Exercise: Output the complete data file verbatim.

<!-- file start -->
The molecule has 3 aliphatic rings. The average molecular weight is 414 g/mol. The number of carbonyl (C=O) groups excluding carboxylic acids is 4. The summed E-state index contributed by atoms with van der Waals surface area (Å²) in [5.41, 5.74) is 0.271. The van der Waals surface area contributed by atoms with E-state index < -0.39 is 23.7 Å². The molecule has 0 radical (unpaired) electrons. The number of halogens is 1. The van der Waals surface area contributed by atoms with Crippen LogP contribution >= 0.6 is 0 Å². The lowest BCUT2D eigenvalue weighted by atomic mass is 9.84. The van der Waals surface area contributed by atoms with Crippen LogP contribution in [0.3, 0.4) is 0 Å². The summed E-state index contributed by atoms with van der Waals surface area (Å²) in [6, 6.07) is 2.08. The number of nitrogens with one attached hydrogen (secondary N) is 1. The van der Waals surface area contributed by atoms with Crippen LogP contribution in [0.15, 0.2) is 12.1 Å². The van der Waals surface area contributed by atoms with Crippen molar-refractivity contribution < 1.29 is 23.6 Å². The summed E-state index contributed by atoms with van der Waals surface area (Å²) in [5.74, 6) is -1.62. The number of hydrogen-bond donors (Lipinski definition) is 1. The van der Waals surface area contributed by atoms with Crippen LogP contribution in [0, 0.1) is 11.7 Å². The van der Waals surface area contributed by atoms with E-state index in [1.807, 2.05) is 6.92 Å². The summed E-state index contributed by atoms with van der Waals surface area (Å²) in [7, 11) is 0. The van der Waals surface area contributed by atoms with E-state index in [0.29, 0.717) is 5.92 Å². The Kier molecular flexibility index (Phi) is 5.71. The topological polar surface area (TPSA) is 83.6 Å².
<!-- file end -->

The molecule has 3 aliphatic rings. The average molecular weight is 414 g/mol. The number of carbonyl (C=O) groups excluding carboxylic acids is 4. The summed E-state index contributed by atoms with van der Waals surface area (Å²) in [5.41, 5.74) is 0.271. The van der Waals surface area contributed by atoms with E-state index < -0.39 is 23.7 Å². The molecule has 0 radical (unpaired) electrons. The number of halogens is 1. The van der Waals surface area contributed by atoms with Crippen LogP contribution >= 0.6 is 0 Å². The lowest BCUT2D eigenvalue weighted by atomic mass is 9.84. The van der Waals surface area contributed by atoms with Crippen LogP contribution in [0.3, 0.4) is 0 Å². The summed E-state index contributed by atoms with van der Waals surface area (Å²) in [6, 6.07) is 2.08. The number of nitrogens with one attached hydrogen (secondary N) is 1. The van der Waals surface area contributed by atoms with Crippen LogP contribution in [0.15, 0.2) is 12.1 Å². The van der Waals surface area contributed by atoms with Crippen molar-refractivity contribution < 1.29 is 23.6 Å². The summed E-state index contributed by atoms with van der Waals surface area (Å²) in [5.74, 6) is -1.62. The number of hydrogen-bond donors (Lipinski definition) is 1. The van der Waals surface area contributed by atoms with Crippen LogP contribution in [0, 0.1) is 11.7 Å². The van der Waals surface area contributed by atoms with E-state index in [1.807, 2.05) is 6.92 Å². The summed E-state index contributed by atoms with van der Waals surface area (Å²) in [7, 11) is 0. The van der Waals surface area contributed by atoms with E-state index in [0.29, 0.717) is 5.92 Å². The Kier molecular flexibility index (Phi) is 5.71. The topological polar surface area (TPSA) is 83.6 Å².